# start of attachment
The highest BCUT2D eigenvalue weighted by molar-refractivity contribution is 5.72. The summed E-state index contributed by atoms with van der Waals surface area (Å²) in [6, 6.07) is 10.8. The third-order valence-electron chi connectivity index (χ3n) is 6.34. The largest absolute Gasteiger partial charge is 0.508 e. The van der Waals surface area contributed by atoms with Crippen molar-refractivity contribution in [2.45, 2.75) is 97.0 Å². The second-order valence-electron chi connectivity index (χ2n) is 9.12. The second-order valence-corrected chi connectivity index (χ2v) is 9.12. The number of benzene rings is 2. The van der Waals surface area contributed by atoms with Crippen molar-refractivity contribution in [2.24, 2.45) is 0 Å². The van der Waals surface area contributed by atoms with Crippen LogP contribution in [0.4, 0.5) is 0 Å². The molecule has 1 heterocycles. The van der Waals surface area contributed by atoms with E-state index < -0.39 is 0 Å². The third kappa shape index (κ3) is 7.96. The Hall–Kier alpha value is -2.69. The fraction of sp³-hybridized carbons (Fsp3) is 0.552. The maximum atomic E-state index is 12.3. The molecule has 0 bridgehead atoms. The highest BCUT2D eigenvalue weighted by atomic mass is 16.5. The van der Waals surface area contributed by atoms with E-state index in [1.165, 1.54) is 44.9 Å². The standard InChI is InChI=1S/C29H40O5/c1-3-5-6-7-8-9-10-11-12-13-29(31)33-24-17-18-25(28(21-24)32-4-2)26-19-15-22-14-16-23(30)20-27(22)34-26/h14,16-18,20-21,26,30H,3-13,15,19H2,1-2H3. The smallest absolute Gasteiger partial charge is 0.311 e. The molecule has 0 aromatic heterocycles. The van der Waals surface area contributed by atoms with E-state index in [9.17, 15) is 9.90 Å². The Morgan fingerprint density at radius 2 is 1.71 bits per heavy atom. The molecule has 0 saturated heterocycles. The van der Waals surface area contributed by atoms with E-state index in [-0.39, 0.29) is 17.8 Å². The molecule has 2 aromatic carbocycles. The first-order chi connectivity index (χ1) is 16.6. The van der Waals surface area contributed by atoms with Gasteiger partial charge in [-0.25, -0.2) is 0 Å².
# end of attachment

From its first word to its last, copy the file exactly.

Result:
The highest BCUT2D eigenvalue weighted by molar-refractivity contribution is 5.72. The summed E-state index contributed by atoms with van der Waals surface area (Å²) in [6, 6.07) is 10.8. The third-order valence-electron chi connectivity index (χ3n) is 6.34. The largest absolute Gasteiger partial charge is 0.508 e. The van der Waals surface area contributed by atoms with Crippen molar-refractivity contribution in [2.45, 2.75) is 97.0 Å². The second-order valence-electron chi connectivity index (χ2n) is 9.12. The second-order valence-corrected chi connectivity index (χ2v) is 9.12. The number of benzene rings is 2. The van der Waals surface area contributed by atoms with Crippen molar-refractivity contribution in [2.24, 2.45) is 0 Å². The van der Waals surface area contributed by atoms with Crippen LogP contribution in [0.4, 0.5) is 0 Å². The molecule has 1 heterocycles. The van der Waals surface area contributed by atoms with E-state index < -0.39 is 0 Å². The third kappa shape index (κ3) is 7.96. The Hall–Kier alpha value is -2.69. The fraction of sp³-hybridized carbons (Fsp3) is 0.552. The maximum atomic E-state index is 12.3. The molecule has 0 bridgehead atoms. The highest BCUT2D eigenvalue weighted by atomic mass is 16.5. The van der Waals surface area contributed by atoms with E-state index in [1.165, 1.54) is 44.9 Å². The standard InChI is InChI=1S/C29H40O5/c1-3-5-6-7-8-9-10-11-12-13-29(31)33-24-17-18-25(28(21-24)32-4-2)26-19-15-22-14-16-23(30)20-27(22)34-26/h14,16-18,20-21,26,30H,3-13,15,19H2,1-2H3. The smallest absolute Gasteiger partial charge is 0.311 e. The molecule has 0 aromatic heterocycles. The van der Waals surface area contributed by atoms with E-state index in [9.17, 15) is 9.90 Å². The Morgan fingerprint density at radius 2 is 1.71 bits per heavy atom. The molecule has 0 saturated heterocycles. The van der Waals surface area contributed by atoms with E-state index in [-0.39, 0.29) is 17.8 Å². The molecule has 2 aromatic carbocycles. The first-order chi connectivity index (χ1) is 16.6. The van der Waals surface area contributed by atoms with Gasteiger partial charge in [-0.25, -0.2) is 0 Å².